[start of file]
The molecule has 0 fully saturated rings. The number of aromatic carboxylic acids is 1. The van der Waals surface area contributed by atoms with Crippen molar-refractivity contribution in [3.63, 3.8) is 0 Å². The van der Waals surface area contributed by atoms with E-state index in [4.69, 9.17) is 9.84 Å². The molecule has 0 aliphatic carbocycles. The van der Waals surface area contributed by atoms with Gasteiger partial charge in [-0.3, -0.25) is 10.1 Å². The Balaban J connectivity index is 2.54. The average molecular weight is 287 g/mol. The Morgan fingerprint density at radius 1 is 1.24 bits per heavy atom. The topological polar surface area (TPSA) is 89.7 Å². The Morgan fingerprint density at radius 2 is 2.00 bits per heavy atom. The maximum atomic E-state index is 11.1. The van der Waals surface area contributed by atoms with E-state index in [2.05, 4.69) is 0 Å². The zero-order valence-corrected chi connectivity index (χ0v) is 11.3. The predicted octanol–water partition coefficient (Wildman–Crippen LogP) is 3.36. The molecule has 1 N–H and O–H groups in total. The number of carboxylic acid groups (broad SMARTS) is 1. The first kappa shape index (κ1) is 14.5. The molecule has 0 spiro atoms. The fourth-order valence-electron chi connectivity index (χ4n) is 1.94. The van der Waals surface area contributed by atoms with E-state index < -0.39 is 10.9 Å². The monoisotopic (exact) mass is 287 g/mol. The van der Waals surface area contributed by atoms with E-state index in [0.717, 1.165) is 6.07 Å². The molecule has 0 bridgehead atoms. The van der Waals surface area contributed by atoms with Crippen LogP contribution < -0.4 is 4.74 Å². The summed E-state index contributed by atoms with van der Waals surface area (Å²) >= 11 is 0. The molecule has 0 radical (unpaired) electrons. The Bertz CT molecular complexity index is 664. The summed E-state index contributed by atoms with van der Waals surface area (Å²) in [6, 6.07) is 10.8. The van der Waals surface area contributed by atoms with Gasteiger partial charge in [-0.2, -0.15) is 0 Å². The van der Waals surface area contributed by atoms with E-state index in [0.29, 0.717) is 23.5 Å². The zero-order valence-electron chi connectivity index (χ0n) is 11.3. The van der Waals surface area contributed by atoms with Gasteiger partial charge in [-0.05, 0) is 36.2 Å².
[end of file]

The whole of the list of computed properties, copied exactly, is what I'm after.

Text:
The molecule has 0 fully saturated rings. The number of aromatic carboxylic acids is 1. The van der Waals surface area contributed by atoms with Crippen molar-refractivity contribution in [3.63, 3.8) is 0 Å². The van der Waals surface area contributed by atoms with E-state index in [4.69, 9.17) is 9.84 Å². The molecule has 0 aliphatic carbocycles. The van der Waals surface area contributed by atoms with Gasteiger partial charge in [-0.3, -0.25) is 10.1 Å². The Balaban J connectivity index is 2.54. The average molecular weight is 287 g/mol. The Morgan fingerprint density at radius 1 is 1.24 bits per heavy atom. The topological polar surface area (TPSA) is 89.7 Å². The Morgan fingerprint density at radius 2 is 2.00 bits per heavy atom. The maximum atomic E-state index is 11.1. The van der Waals surface area contributed by atoms with E-state index in [2.05, 4.69) is 0 Å². The zero-order valence-corrected chi connectivity index (χ0v) is 11.3. The predicted octanol–water partition coefficient (Wildman–Crippen LogP) is 3.36. The molecule has 1 N–H and O–H groups in total. The number of carboxylic acid groups (broad SMARTS) is 1. The first kappa shape index (κ1) is 14.5. The molecule has 0 spiro atoms. The fourth-order valence-electron chi connectivity index (χ4n) is 1.94. The van der Waals surface area contributed by atoms with E-state index < -0.39 is 10.9 Å². The monoisotopic (exact) mass is 287 g/mol. The van der Waals surface area contributed by atoms with E-state index in [0.717, 1.165) is 6.07 Å². The molecule has 0 bridgehead atoms. The van der Waals surface area contributed by atoms with Crippen LogP contribution < -0.4 is 4.74 Å². The summed E-state index contributed by atoms with van der Waals surface area (Å²) >= 11 is 0. The molecule has 0 radical (unpaired) electrons. The Bertz CT molecular complexity index is 664. The summed E-state index contributed by atoms with van der Waals surface area (Å²) in [6, 6.07) is 10.8. The van der Waals surface area contributed by atoms with Gasteiger partial charge in [-0.2, -0.15) is 0 Å². The van der Waals surface area contributed by atoms with E-state index in [0.29, 0.717) is 23.5 Å². The zero-order valence-electron chi connectivity index (χ0n) is 11.3. The van der Waals surface area contributed by atoms with Gasteiger partial charge in [-0.05, 0) is 36.2 Å².